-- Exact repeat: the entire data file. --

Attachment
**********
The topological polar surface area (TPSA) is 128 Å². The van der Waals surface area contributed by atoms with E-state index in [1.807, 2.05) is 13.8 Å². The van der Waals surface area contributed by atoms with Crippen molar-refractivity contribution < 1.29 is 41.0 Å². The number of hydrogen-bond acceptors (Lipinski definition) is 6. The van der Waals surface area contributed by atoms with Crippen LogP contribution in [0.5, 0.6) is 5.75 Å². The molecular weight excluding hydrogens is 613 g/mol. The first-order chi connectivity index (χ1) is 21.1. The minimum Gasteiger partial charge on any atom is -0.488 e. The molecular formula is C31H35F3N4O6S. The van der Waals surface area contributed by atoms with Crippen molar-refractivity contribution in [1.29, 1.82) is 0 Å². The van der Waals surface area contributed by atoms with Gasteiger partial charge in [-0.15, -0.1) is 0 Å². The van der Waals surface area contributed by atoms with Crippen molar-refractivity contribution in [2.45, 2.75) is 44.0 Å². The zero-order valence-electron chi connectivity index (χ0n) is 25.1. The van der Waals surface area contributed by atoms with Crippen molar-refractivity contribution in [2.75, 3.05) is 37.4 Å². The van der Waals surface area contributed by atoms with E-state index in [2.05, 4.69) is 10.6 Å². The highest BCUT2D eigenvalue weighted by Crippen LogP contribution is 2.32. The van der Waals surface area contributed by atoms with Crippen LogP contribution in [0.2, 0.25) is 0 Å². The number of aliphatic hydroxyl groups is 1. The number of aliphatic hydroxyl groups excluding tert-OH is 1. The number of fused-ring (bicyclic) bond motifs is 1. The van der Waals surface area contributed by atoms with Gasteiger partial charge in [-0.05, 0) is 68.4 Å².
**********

The topological polar surface area (TPSA) is 128 Å². The van der Waals surface area contributed by atoms with E-state index in [1.807, 2.05) is 13.8 Å². The van der Waals surface area contributed by atoms with Crippen molar-refractivity contribution < 1.29 is 41.0 Å². The number of hydrogen-bond acceptors (Lipinski definition) is 6. The van der Waals surface area contributed by atoms with Crippen LogP contribution in [0.5, 0.6) is 5.75 Å². The molecular weight excluding hydrogens is 613 g/mol. The first-order chi connectivity index (χ1) is 21.1. The minimum Gasteiger partial charge on any atom is -0.488 e. The molecular formula is C31H35F3N4O6S. The van der Waals surface area contributed by atoms with Crippen molar-refractivity contribution in [1.29, 1.82) is 0 Å². The van der Waals surface area contributed by atoms with Gasteiger partial charge in [-0.15, -0.1) is 0 Å². The van der Waals surface area contributed by atoms with Crippen molar-refractivity contribution in [2.45, 2.75) is 44.0 Å². The zero-order valence-electron chi connectivity index (χ0n) is 25.1. The van der Waals surface area contributed by atoms with Crippen molar-refractivity contribution in [2.75, 3.05) is 37.4 Å². The van der Waals surface area contributed by atoms with E-state index in [2.05, 4.69) is 10.6 Å². The highest BCUT2D eigenvalue weighted by Crippen LogP contribution is 2.32. The van der Waals surface area contributed by atoms with Crippen LogP contribution in [0.2, 0.25) is 0 Å². The number of aliphatic hydroxyl groups is 1. The number of aliphatic hydroxyl groups excluding tert-OH is 1. The number of fused-ring (bicyclic) bond motifs is 1. The van der Waals surface area contributed by atoms with Gasteiger partial charge in [-0.05, 0) is 68.4 Å².